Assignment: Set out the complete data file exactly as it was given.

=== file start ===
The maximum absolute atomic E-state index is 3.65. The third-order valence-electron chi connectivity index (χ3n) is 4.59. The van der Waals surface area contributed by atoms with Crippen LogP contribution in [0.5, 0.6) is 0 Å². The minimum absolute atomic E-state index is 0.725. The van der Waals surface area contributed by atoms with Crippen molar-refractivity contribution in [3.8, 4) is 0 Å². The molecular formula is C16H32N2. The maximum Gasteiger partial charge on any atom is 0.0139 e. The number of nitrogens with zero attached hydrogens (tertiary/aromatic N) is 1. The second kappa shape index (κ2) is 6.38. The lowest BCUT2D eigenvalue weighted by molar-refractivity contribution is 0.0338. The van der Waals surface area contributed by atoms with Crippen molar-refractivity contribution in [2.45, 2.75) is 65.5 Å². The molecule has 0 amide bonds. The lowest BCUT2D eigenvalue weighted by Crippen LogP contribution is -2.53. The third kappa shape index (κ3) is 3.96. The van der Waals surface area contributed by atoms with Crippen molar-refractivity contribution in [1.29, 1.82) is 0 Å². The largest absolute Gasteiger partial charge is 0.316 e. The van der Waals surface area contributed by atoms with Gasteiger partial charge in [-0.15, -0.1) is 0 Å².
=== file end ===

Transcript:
The maximum absolute atomic E-state index is 3.65. The third-order valence-electron chi connectivity index (χ3n) is 4.59. The van der Waals surface area contributed by atoms with Crippen LogP contribution in [0.5, 0.6) is 0 Å². The minimum absolute atomic E-state index is 0.725. The van der Waals surface area contributed by atoms with Crippen molar-refractivity contribution in [3.8, 4) is 0 Å². The molecular formula is C16H32N2. The maximum Gasteiger partial charge on any atom is 0.0139 e. The number of nitrogens with zero attached hydrogens (tertiary/aromatic N) is 1. The second kappa shape index (κ2) is 6.38. The lowest BCUT2D eigenvalue weighted by molar-refractivity contribution is 0.0338. The van der Waals surface area contributed by atoms with Crippen molar-refractivity contribution in [2.45, 2.75) is 65.5 Å². The molecule has 0 amide bonds. The lowest BCUT2D eigenvalue weighted by Crippen LogP contribution is -2.53. The third kappa shape index (κ3) is 3.96. The van der Waals surface area contributed by atoms with Crippen molar-refractivity contribution in [1.29, 1.82) is 0 Å². The largest absolute Gasteiger partial charge is 0.316 e. The van der Waals surface area contributed by atoms with Gasteiger partial charge in [-0.15, -0.1) is 0 Å².